How To Lose The Climate War
By Prof. Ugo Bardi – Insurge Intelligence: In 1942, during the second world war, the Japanese army performed a wargaming simulation of the upcoming battle of Midway. In the game, the American side was winning until one of the Japanese admirals intervened, ordering two of the sunken Japanese carriers to be refloated. In this way, the Japanese side managed to regain the upper hand and win. But that was possible only in the simulation; during the real battle of Midway the Japanese lost those two carriers for real (and two more) and badly lost a battle that turned out to be decisive for their final defeat.
This story is only a partial account of the complex series of factors that led the Japanese to attack Midway in 1942; there were many other factors influencing their decision. But it tells you that the military decision makers ignored what the simulation had told them. If a miracle had been necessary in order to win the game, it was easy to imagine how difficult that would have been in the real world.
So, we can take this story as good example of the difficulties that leaders have in managing complex systems such as an army or a whole state. Often, they are victim of their own propaganda and they prefer to rely on their limited mental models rather than in models based on complex simulations.
This attitude is already a recipe for disaster but, in addition, leaders tend to “pull the levers in the wrong direction,” when they panic. That normally makes things worse. In the case of Japan during WWII, that led to deployment of suicide bombers, the “kamikaze.” The sacrifice of thousands of young men only postponed defeat, at best, while probably making it much worse for the Japanese people.
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In our times, the climate threat is becoming so serious that it starts looking like a war (as Bill McKibben has argued). And, if this is a war, we are losing it.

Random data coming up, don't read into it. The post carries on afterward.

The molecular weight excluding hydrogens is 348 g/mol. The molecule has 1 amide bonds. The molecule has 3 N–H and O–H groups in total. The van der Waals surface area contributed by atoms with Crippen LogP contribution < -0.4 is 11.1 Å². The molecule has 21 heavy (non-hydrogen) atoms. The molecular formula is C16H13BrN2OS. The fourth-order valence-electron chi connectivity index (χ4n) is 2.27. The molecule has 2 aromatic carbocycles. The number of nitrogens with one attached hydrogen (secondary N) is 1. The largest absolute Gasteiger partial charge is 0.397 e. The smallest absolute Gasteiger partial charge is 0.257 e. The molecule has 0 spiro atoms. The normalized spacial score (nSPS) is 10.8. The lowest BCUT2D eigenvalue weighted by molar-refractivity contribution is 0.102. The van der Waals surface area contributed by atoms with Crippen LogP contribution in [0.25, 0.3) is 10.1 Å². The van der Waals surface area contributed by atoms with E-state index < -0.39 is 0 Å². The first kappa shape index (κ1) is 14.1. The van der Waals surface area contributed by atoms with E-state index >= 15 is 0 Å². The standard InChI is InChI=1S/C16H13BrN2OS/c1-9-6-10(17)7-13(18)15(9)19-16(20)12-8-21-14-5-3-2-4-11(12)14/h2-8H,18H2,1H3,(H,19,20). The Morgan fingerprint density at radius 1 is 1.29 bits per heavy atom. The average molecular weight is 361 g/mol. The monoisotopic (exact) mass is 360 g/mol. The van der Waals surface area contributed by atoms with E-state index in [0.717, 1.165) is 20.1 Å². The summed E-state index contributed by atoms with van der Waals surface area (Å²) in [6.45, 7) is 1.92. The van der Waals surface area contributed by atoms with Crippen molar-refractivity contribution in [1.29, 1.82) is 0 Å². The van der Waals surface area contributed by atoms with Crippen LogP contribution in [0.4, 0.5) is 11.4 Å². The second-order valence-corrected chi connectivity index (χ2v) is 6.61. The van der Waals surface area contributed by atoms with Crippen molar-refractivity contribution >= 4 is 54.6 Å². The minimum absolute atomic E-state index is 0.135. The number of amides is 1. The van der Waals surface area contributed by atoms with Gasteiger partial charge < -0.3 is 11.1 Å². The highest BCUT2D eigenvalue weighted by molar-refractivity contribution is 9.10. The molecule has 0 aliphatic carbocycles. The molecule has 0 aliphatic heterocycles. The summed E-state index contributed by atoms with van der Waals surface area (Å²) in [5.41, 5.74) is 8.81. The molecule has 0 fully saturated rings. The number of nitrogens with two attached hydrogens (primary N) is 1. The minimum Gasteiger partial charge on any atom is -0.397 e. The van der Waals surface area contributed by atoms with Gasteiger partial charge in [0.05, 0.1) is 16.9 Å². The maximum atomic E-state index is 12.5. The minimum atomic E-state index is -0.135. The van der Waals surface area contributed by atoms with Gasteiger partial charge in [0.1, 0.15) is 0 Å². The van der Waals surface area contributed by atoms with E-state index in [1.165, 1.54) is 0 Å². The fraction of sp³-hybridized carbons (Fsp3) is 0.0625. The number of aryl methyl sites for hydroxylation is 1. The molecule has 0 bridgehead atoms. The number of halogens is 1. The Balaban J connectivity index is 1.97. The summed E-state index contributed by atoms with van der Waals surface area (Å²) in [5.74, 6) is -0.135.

The emissions of greenhouse gases seemed to have stabilized but, in 2017, they are increasing again.
The investments in renewable energy are insufficient and they seem to be stalling, while the production of energy by fossil fuels is growing faster than that of renewables.
At the same time, not only temperatures keep rising, but the planetary ecosystem is showing evident signs of distress, if not of impending collapse.
Our situation doesn’t seem to be much better than that of the Japanese after their defeat in the battle of Midway.
How did we arrive at this point? There was no lack of warning, nor of models showing what was happening. But our leaders made the same mistakes that the Japanese leaders made: they ignored the results of the models.
It doesn’t seem (yet) that a modern politician directly intervened to force climate models to give reassuring results, but the manipulation of the data is a common element of anti-science propaganda.
And now? Facing defeat, the next step can only be panic. That doesn’t seem to be happening yet, at least in public, but something seems to be already lurking below the official optimism.
If panic sets in, there is plenty of space to make colossal mistakes; equivalent to the Japanese deploying kamikaze fighters during WWII. For instance, relying on geo-engineering, with all the associated risks and unknowns. It would be much safer to reduce and eventually stop emissions and that could be done by moving fast toward renewable energy. Yet, geo-engineering is extremely attractive to our macho leaders who operate according to the statement by H. L. Mencken, “For every complex problem there is an answer that is clear, simple, and wrong.”
Will we lose the climate war?
It is not yet unavoidable, but we must make the right choice — move toward renewable energy — and do it fast.
Ugo Bardi is Professor of Physical Chemistry at the University of Florence, Italy. His latest work is The Seneca Effect: Why Growth is Slow but Collapse is Rapid (Springer, 2017). His research interests encompass resource depletion, system dynamics modeling, climate science and renewable energy. He is a member of the scientific committee of ASPO (Association for the Study of Peak Oil).